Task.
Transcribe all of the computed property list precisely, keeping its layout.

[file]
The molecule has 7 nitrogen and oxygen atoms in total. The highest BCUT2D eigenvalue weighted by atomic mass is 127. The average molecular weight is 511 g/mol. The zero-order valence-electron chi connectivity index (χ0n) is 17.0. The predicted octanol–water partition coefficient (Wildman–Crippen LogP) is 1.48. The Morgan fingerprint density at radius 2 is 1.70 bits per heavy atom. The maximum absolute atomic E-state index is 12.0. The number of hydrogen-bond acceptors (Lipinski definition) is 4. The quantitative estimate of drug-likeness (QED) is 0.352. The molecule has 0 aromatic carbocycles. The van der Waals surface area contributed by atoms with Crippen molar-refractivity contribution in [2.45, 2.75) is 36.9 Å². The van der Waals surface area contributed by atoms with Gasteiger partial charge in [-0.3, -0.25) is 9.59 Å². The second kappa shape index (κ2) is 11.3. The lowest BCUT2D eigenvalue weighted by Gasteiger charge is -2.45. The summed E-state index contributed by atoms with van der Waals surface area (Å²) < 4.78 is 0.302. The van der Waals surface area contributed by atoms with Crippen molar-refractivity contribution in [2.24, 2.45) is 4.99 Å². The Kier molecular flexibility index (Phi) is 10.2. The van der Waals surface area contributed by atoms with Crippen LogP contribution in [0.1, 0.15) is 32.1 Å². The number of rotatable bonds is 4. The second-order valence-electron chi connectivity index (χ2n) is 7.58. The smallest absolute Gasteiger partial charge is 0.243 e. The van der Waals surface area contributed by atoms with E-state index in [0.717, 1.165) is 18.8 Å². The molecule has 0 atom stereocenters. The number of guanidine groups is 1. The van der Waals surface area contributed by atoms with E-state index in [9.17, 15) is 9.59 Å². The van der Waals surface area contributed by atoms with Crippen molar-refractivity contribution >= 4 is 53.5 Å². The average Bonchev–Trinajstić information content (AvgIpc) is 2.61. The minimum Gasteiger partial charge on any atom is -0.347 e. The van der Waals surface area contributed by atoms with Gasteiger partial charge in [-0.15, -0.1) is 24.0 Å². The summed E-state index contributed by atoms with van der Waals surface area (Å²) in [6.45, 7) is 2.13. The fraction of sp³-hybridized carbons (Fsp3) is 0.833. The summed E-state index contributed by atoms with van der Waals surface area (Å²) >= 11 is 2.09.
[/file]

The molecule has 7 nitrogen and oxygen atoms in total. The highest BCUT2D eigenvalue weighted by atomic mass is 127. The average molecular weight is 511 g/mol. The zero-order valence-electron chi connectivity index (χ0n) is 17.0. The predicted octanol–water partition coefficient (Wildman–Crippen LogP) is 1.48. The Morgan fingerprint density at radius 2 is 1.70 bits per heavy atom. The maximum absolute atomic E-state index is 12.0. The number of hydrogen-bond acceptors (Lipinski definition) is 4. The quantitative estimate of drug-likeness (QED) is 0.352. The molecule has 0 aromatic carbocycles. The van der Waals surface area contributed by atoms with Crippen molar-refractivity contribution in [2.45, 2.75) is 36.9 Å². The van der Waals surface area contributed by atoms with Gasteiger partial charge in [-0.3, -0.25) is 9.59 Å². The second kappa shape index (κ2) is 11.3. The lowest BCUT2D eigenvalue weighted by Gasteiger charge is -2.45. The summed E-state index contributed by atoms with van der Waals surface area (Å²) < 4.78 is 0.302. The van der Waals surface area contributed by atoms with Crippen molar-refractivity contribution in [2.24, 2.45) is 4.99 Å². The Kier molecular flexibility index (Phi) is 10.2. The van der Waals surface area contributed by atoms with Crippen LogP contribution in [0.1, 0.15) is 32.1 Å². The number of rotatable bonds is 4. The second-order valence-electron chi connectivity index (χ2n) is 7.58. The smallest absolute Gasteiger partial charge is 0.243 e. The van der Waals surface area contributed by atoms with E-state index in [0.717, 1.165) is 18.8 Å². The molecule has 0 atom stereocenters. The number of guanidine groups is 1. The van der Waals surface area contributed by atoms with E-state index in [9.17, 15) is 9.59 Å². The van der Waals surface area contributed by atoms with Crippen molar-refractivity contribution >= 4 is 53.5 Å². The average Bonchev–Trinajstić information content (AvgIpc) is 2.61. The minimum Gasteiger partial charge on any atom is -0.347 e. The van der Waals surface area contributed by atoms with Gasteiger partial charge in [-0.15, -0.1) is 24.0 Å². The summed E-state index contributed by atoms with van der Waals surface area (Å²) in [6.45, 7) is 2.13. The fraction of sp³-hybridized carbons (Fsp3) is 0.833. The summed E-state index contributed by atoms with van der Waals surface area (Å²) >= 11 is 2.09.